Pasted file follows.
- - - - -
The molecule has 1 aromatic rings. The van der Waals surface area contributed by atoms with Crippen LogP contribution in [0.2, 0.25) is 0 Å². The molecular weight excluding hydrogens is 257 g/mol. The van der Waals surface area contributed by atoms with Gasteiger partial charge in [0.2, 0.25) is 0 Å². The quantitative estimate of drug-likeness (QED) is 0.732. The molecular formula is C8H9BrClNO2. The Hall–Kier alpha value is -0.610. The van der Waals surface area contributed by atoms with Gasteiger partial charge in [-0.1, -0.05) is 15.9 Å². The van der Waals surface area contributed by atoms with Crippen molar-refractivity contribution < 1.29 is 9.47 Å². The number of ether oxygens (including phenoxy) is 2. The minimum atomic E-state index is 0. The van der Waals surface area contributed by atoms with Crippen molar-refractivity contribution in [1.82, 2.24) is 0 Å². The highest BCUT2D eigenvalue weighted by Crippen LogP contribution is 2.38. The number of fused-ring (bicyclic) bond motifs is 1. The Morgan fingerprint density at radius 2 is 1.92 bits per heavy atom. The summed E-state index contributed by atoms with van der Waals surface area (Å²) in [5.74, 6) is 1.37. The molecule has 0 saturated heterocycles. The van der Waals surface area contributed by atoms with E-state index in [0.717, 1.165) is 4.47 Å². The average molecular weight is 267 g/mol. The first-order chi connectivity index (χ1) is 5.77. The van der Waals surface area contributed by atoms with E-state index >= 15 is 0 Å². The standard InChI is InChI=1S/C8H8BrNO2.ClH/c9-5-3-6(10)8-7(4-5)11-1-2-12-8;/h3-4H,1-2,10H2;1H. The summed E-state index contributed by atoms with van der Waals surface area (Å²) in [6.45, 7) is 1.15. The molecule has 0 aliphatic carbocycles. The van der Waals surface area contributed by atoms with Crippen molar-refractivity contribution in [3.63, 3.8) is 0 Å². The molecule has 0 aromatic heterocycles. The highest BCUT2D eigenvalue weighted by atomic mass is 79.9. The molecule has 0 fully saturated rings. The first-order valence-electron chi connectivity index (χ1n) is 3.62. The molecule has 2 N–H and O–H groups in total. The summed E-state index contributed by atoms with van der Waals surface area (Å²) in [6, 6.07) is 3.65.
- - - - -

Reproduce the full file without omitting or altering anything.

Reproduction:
The molecule has 1 aromatic rings. The van der Waals surface area contributed by atoms with Crippen LogP contribution in [0.2, 0.25) is 0 Å². The molecular weight excluding hydrogens is 257 g/mol. The van der Waals surface area contributed by atoms with Gasteiger partial charge in [0.2, 0.25) is 0 Å². The quantitative estimate of drug-likeness (QED) is 0.732. The molecular formula is C8H9BrClNO2. The Hall–Kier alpha value is -0.610. The van der Waals surface area contributed by atoms with Gasteiger partial charge in [-0.1, -0.05) is 15.9 Å². The van der Waals surface area contributed by atoms with Crippen molar-refractivity contribution < 1.29 is 9.47 Å². The number of ether oxygens (including phenoxy) is 2. The minimum atomic E-state index is 0. The van der Waals surface area contributed by atoms with Crippen molar-refractivity contribution in [1.82, 2.24) is 0 Å². The highest BCUT2D eigenvalue weighted by Crippen LogP contribution is 2.38. The number of fused-ring (bicyclic) bond motifs is 1. The Morgan fingerprint density at radius 2 is 1.92 bits per heavy atom. The summed E-state index contributed by atoms with van der Waals surface area (Å²) in [5.74, 6) is 1.37. The molecule has 0 saturated heterocycles. The van der Waals surface area contributed by atoms with E-state index in [0.717, 1.165) is 4.47 Å². The average molecular weight is 267 g/mol. The first-order chi connectivity index (χ1) is 5.77. The van der Waals surface area contributed by atoms with E-state index >= 15 is 0 Å². The standard InChI is InChI=1S/C8H8BrNO2.ClH/c9-5-3-6(10)8-7(4-5)11-1-2-12-8;/h3-4H,1-2,10H2;1H. The summed E-state index contributed by atoms with van der Waals surface area (Å²) in [6.45, 7) is 1.15. The molecule has 0 aliphatic carbocycles. The van der Waals surface area contributed by atoms with Crippen molar-refractivity contribution in [3.63, 3.8) is 0 Å². The molecule has 0 aromatic heterocycles. The highest BCUT2D eigenvalue weighted by atomic mass is 79.9. The molecule has 0 fully saturated rings. The first-order valence-electron chi connectivity index (χ1n) is 3.62. The molecule has 2 N–H and O–H groups in total. The summed E-state index contributed by atoms with van der Waals surface area (Å²) in [6, 6.07) is 3.65.